November 3, 2008
I generally have a rule not to read volumes out of order (a rule I may find myself setting aside soon), but this is a gag series with almost no continuity, so it’s pretty safe to pick up at random.
I’m still a little put off by this, much like the first volume. My impression was extremely negative at the beginning of the volume, actually, since the first 30-50 pages were a continuous plotline involving Shin and his family being dropped into a parallel universe where his favorite TV superhero exists and the threats of evil are real. I really liked the initial joke (the bad guy here is something along the lines of “the high cut swimsuit empire”, and everyone who’s been brainwashed suddenly finds themselves wearing swimsuits with a high-cut leg and making a particular strange gesture), but after it had been repeated ad nauseum for the entire length of the plot, I was a little less enamored. Plus, the strangeness in the series being part of reality just didn’t mix right for me, for some reason.
This is followed by a second continuous plot, which I liked much better and was about Shin and his parents taking a trip to Guam. There are the expected jokes (Shin on the plane, Shin in a souvenir shop, Shin’s parents not speaking the language, etc), but I still liked them. I was actually a little disappointed this didn’t go on a little longer.
The rest of the volume was more what I was expecting, the one-shot shorts with maybe two or three strung together with continuity. I like these one-shots best of all since if a topic isn’t working, the subject gets changed after a few pages. The flip side is, of course, what really works also doesn’t last very long (there was a really funny story about Shin being entered in a kindergarten sumo contest that I would have loved to see more of). These are generally really hit and miss, and again, I got a little tired of reading the same jokes over and over. Reading over my last review, I should probably take my own advice and read this in short doses. There were plenty of jokes that were funny the first time, so maybe reading a whole volume at once just isn’t a good idea.
My favorite gag didn’t come until the end of the volume. Shin and his mom run into one of Shin’s friends and her mom at a restaurant. After various things that drive the friend’s mother batty, she goes into the restroom, takes a comically huge stuffed rabbit out of her purse, and starts punching it. For whatever reason, this just struck me the right way. I absolutely died.
In short: more continuity, but read in short doses because it’s pretty repetitive.
This was an ARC provided by CMX.
June 14, 2008
You know, I’ll always remember this as the series that made me really shocked that Comics One folded. They promoted this series fairly strenuously, to the point that I thought it was really popular, and then they… stopped releasing pretty much everything. Apparently it just wasn’t as popular as Iron Wok Jan. Not that I read this back then, I’m just saying.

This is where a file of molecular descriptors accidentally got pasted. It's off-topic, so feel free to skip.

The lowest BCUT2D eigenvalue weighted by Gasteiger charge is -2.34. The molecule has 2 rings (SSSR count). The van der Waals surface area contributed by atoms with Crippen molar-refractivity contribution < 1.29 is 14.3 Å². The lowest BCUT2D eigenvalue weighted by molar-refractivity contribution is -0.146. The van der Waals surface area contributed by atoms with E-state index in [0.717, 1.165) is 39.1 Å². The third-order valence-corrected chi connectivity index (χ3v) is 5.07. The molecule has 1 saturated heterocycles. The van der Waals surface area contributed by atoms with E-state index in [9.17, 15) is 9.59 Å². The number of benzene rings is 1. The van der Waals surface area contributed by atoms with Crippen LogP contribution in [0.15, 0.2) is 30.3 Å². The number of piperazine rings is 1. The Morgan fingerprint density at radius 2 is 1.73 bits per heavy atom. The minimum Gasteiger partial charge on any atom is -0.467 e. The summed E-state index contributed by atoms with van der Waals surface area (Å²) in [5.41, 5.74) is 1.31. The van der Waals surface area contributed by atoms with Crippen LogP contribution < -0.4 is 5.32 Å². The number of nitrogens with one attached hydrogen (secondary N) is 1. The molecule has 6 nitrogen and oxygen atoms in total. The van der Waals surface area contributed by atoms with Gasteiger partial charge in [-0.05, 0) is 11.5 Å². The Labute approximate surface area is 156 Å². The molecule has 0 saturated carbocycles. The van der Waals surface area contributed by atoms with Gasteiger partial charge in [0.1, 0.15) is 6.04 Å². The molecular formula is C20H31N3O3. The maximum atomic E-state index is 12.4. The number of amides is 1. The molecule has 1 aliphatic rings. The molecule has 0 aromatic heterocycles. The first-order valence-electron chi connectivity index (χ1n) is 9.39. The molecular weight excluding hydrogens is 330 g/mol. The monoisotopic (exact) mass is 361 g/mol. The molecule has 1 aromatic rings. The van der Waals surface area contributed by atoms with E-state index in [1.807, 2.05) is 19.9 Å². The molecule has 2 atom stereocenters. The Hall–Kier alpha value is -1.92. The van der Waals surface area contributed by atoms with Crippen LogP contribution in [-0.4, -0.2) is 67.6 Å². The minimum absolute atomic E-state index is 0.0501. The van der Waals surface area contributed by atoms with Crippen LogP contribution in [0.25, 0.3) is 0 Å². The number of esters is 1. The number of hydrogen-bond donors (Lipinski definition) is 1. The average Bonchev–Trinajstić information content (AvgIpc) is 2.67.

Anyway. This is another one of those series like The Gorgeous Life of Strawberry-chan and All Nippon Airline that I bet reads much better as little spacers between chapters of other things. This series is composed of 4-page stories full of gags, and while the volume is sectioned off (two sections back to back for stories about Shin and his mother, and another section for Shin at school), there is absolutely no continuity whatsoever save for the fact Shin gets a dog at one point. I read a big chunk at first and really didn’t like it, then I broke the rest up over the course of several days and liked it much better.
I feel a little bad reading this right after Strawberry-chan, because I just like the one with the frog better, and the comparison clung to this one the entire time I was reading it. While both series repeat jokes, I felt like Shin-chan did it a little more frequently, and I didn’t like the humor as much. I mean, there’s only so many times that Shin can make his mom mad and still be funny, but that was part of the reason I started reading only a few of the stories at a time. Notably, only one of the comics finishes with Shin’s mother not angry at him. Most of the jokes are okay, and there are a few really good ones sprinkled intermittently throughout. I was fond of the number of ways Shin found to include his penis as part of a picture he drew on his stomach, but your milage may vary. Most of the jokes are sort of crude humor like that, so if that’s not your thing, then, well… you may want to break out the Jose Saramago or whatever instead.
It is funny, though. It made me think of the “Even a Monkey Can Draw Manga” strip that’s posted in this entry at the Overlooked Manga Festival. It’s exactly like the 4-koma comic you should not do, and it’s got sort of the same new joke in every panel flavor.
I like the book itself, which is much shorter than a regular manga volume (around 120 pages) and included several color pages at the beginning. I don’t think I could read more than 120 pages of this at a stretch, even with it spaced out like I did, so the length of the volume is a wise decision.